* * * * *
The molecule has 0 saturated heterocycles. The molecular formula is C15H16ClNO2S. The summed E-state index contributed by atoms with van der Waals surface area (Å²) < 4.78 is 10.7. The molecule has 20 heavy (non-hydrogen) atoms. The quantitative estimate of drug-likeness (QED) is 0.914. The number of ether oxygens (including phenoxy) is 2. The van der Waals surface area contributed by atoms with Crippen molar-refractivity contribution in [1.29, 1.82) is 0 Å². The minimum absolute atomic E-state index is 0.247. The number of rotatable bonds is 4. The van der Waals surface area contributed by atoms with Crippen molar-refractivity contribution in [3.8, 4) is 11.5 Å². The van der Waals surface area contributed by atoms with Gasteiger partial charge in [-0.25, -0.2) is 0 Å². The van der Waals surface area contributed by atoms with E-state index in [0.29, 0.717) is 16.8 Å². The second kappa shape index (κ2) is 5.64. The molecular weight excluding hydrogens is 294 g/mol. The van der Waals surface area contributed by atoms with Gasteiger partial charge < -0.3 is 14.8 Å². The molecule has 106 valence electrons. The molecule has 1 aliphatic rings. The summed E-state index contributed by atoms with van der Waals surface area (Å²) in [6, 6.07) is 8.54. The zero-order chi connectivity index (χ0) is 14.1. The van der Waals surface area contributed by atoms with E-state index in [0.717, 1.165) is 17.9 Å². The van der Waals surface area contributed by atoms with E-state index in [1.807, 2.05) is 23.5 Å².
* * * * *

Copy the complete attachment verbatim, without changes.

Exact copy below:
The molecule has 0 saturated heterocycles. The molecular formula is C15H16ClNO2S. The summed E-state index contributed by atoms with van der Waals surface area (Å²) < 4.78 is 10.7. The molecule has 20 heavy (non-hydrogen) atoms. The quantitative estimate of drug-likeness (QED) is 0.914. The number of ether oxygens (including phenoxy) is 2. The van der Waals surface area contributed by atoms with Crippen molar-refractivity contribution in [1.29, 1.82) is 0 Å². The minimum absolute atomic E-state index is 0.247. The number of rotatable bonds is 4. The van der Waals surface area contributed by atoms with Crippen molar-refractivity contribution in [3.8, 4) is 11.5 Å². The van der Waals surface area contributed by atoms with Gasteiger partial charge in [-0.25, -0.2) is 0 Å². The van der Waals surface area contributed by atoms with E-state index in [0.29, 0.717) is 16.8 Å². The second kappa shape index (κ2) is 5.64. The molecular weight excluding hydrogens is 294 g/mol. The van der Waals surface area contributed by atoms with Gasteiger partial charge < -0.3 is 14.8 Å². The molecule has 106 valence electrons. The molecule has 1 aliphatic rings. The summed E-state index contributed by atoms with van der Waals surface area (Å²) in [6, 6.07) is 8.54. The zero-order chi connectivity index (χ0) is 14.1. The van der Waals surface area contributed by atoms with E-state index in [0.717, 1.165) is 17.9 Å². The van der Waals surface area contributed by atoms with E-state index in [1.807, 2.05) is 23.5 Å².